happy 22nd gotcha day to me!

Today is the first day of the 22nd year I’ve spent in good ‘ol ‘Merica.

22 years ago, I arrived in LAX and put into my parents’ arms.


Me and my leeetle Mama at the airport!

It’s been a wonderful ride so far, and I can’t wait to see what the years ahead will have in store.

Of course I found this post rejecting the term “Gotcha Day” on the eve of my day:

And it made me sad. I understand that everyone who is adopted comes from a different place in livelihoods, situations and adoptive families. But at least for me, I have never experienced feelings of “loss” surrounding my adoption, or other feelings that people often tie to their experience of “relocation.” I don’t invalidate those feelings, though, and my non-feelings should not be invalidated either. But it rips my heart out to think that people neglect the divine intervention of God based on the fact that one party had to suffer to get to where they are, and that miracles don’t exist.

As a Christian, I often forget that people don’t think about the adoption rhetoric in the story of humanity’s redemption. When we were “adopted as sons” (Romans 8:15), Jesus had to do his work here on Earth to allow us to have a relationship with His father. God doesn’t wish bad things onto people, but worldly circumstances render many people hopeless, and the fact that they were rescued from their emptiness, loneliness, depression, and other vices is often the greatest part of the story.

You can’t discount a miracle because someone’s initial life decisions were made for them as a result of policies and social stigmas. That child’s future is still a source or joy and love for both the child and their adoptive family. I might not have had the chance to choose the family I got, but now I’ve “got” ’em, and they’ve “got” me!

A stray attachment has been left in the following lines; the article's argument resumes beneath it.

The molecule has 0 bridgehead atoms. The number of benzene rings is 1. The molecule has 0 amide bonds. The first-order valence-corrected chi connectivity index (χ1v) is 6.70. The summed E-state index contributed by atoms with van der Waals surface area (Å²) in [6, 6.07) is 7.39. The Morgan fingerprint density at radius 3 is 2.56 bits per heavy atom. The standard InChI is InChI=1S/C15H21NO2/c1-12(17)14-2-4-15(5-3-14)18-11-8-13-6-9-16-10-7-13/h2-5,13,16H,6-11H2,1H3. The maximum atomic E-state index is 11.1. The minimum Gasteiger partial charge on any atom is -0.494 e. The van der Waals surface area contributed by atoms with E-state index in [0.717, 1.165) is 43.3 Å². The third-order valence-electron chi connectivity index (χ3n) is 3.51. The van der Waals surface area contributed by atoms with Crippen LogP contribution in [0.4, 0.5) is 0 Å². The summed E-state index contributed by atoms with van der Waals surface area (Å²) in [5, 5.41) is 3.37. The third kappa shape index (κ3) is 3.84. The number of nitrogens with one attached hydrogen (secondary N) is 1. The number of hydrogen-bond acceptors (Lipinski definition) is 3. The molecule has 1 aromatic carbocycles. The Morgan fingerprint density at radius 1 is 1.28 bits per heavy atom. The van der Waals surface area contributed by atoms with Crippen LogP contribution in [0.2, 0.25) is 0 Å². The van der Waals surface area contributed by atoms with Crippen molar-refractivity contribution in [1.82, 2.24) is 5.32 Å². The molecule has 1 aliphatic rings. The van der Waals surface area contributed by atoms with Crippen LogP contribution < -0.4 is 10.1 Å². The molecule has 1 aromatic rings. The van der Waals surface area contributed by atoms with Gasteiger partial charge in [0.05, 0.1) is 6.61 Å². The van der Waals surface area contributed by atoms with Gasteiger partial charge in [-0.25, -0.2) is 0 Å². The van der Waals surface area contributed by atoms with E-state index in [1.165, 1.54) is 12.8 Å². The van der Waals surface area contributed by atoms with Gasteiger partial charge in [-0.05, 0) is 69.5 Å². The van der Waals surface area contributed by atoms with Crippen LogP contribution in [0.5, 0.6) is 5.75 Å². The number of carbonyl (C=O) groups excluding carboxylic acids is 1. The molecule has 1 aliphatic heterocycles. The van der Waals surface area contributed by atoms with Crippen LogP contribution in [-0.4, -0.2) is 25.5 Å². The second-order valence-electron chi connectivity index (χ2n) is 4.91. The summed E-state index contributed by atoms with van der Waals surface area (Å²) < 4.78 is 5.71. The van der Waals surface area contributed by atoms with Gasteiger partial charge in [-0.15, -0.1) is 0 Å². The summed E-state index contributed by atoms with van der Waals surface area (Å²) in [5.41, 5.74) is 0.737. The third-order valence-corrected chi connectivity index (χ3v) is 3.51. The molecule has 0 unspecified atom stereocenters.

I was raised about as normally as possible. And sure, I dealt with the adoption-related issues (family trees, ugh, which we will be discussing this week with my preteens), but I kind of cross those bridges when we got to them. I grew up with my entire family embracing my home culture and supporting me as I explored it in whatever capacity I wished.

Besides the fact of the literal etymology of the word “Gotcha,” I think the right, positive sentiment is still there. It’s the day my parents finally “got” the opportunity to be parents, and I “got” the opportunity to grow up in a loving home. My Gotcha Day never neglects the pains and selfless love of my birthmother, whose birthday is earlier in the month. It is a celebration of the creation of my family, but not without a reminder of her every year. My story would not be complete without mentioning her in the very beginning. I think that it’s less about what you CALL it and more about what you DO for it.

Needless to say, I sent my mama those two links, and she wrote back with this:

I still like a red thread tattoo… it’s a symbol of two very hard situations that hopefully became an answer to prayer for each.  That’s how I look at it.  In the end I’ll always be thankful for the scars…for 6 miscarriages, 2 domestic adoptions that didn’t pan out, because in the end they led me to you.  That doesn’t mean I wouldn’t have loved those 8 other babies, or that I’m glad they didn’t get born/placed, but it was life and that’s how it happened.  I’m thankful for the pain looking back, because otherwise, I would never have known such joy and gratefulness.  So I think [that writer] may not understand that yet, but someday probably will.  I know [friend] always said she didn’t believe in destiny, but now, if you ask her, I can guarantee that she believes in it… Maybe it’s not “destiny” but we make it “destiny” because we all live on the broken road in one way or another.  I don’t spend too much time wishing it weren’t broken because it’s turned out to be my favorite one.

Man, do I love her!

We love Gotcha Days in our house so much, that we’ve even assigned days to everyone that isn’t even adopted. For example, my step-brothers’ Gotcha Day is the day my mom and stepdad got married. And my stepbrothers’ wives each have a Gotcha Day that corresponds with the day they got married into the family. We’re just a big, happy family, excited that we “got” who we’ve “got!”